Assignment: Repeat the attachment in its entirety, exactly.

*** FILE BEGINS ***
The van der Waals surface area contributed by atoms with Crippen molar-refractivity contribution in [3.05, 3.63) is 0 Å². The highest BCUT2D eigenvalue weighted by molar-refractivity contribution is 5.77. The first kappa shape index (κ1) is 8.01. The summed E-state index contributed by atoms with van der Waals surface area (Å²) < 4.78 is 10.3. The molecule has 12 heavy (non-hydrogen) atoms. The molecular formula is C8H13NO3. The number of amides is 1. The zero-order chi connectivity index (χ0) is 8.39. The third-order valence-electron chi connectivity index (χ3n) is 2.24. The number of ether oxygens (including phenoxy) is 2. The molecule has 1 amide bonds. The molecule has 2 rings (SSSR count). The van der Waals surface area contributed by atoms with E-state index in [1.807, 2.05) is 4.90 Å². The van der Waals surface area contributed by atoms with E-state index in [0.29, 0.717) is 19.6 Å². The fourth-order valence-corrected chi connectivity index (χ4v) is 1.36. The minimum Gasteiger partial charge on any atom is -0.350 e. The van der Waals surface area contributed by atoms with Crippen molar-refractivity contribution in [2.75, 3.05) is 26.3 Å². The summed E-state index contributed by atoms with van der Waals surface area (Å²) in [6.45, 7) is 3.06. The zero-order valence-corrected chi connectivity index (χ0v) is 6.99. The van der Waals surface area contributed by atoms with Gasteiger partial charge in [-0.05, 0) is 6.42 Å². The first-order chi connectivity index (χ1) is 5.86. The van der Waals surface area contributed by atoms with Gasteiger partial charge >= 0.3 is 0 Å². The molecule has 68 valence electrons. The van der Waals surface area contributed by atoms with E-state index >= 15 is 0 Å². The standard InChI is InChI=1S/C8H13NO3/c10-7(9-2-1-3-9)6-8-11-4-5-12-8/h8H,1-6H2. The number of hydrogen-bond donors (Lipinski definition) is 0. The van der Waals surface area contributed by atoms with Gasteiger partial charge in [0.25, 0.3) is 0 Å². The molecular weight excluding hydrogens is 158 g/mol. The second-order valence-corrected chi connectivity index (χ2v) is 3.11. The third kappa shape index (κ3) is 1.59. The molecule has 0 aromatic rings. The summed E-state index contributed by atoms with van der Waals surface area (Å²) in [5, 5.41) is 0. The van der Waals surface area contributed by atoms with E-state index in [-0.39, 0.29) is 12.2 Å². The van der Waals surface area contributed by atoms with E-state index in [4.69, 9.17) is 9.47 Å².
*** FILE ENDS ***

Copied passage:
The van der Waals surface area contributed by atoms with Crippen molar-refractivity contribution in [3.05, 3.63) is 0 Å². The highest BCUT2D eigenvalue weighted by molar-refractivity contribution is 5.77. The first kappa shape index (κ1) is 8.01. The summed E-state index contributed by atoms with van der Waals surface area (Å²) < 4.78 is 10.3. The molecule has 12 heavy (non-hydrogen) atoms. The molecular formula is C8H13NO3. The number of amides is 1. The zero-order chi connectivity index (χ0) is 8.39. The third-order valence-electron chi connectivity index (χ3n) is 2.24. The number of ether oxygens (including phenoxy) is 2. The molecule has 1 amide bonds. The molecule has 2 rings (SSSR count). The van der Waals surface area contributed by atoms with E-state index in [1.807, 2.05) is 4.90 Å². The van der Waals surface area contributed by atoms with E-state index in [0.29, 0.717) is 19.6 Å². The fourth-order valence-corrected chi connectivity index (χ4v) is 1.36. The minimum Gasteiger partial charge on any atom is -0.350 e. The van der Waals surface area contributed by atoms with Crippen molar-refractivity contribution in [2.75, 3.05) is 26.3 Å². The summed E-state index contributed by atoms with van der Waals surface area (Å²) in [6.45, 7) is 3.06. The zero-order valence-corrected chi connectivity index (χ0v) is 6.99. The van der Waals surface area contributed by atoms with Gasteiger partial charge in [-0.05, 0) is 6.42 Å². The first-order chi connectivity index (χ1) is 5.86. The van der Waals surface area contributed by atoms with Gasteiger partial charge >= 0.3 is 0 Å². The molecule has 68 valence electrons. The van der Waals surface area contributed by atoms with E-state index >= 15 is 0 Å². The standard InChI is InChI=1S/C8H13NO3/c10-7(9-2-1-3-9)6-8-11-4-5-12-8/h8H,1-6H2. The number of hydrogen-bond donors (Lipinski definition) is 0. The van der Waals surface area contributed by atoms with Gasteiger partial charge in [0.25, 0.3) is 0 Å². The molecular weight excluding hydrogens is 158 g/mol. The second-order valence-corrected chi connectivity index (χ2v) is 3.11. The third kappa shape index (κ3) is 1.59. The molecule has 0 aromatic rings. The summed E-state index contributed by atoms with van der Waals surface area (Å²) in [5, 5.41) is 0. The van der Waals surface area contributed by atoms with E-state index in [-0.39, 0.29) is 12.2 Å². The van der Waals surface area contributed by atoms with E-state index in [4.69, 9.17) is 9.47 Å².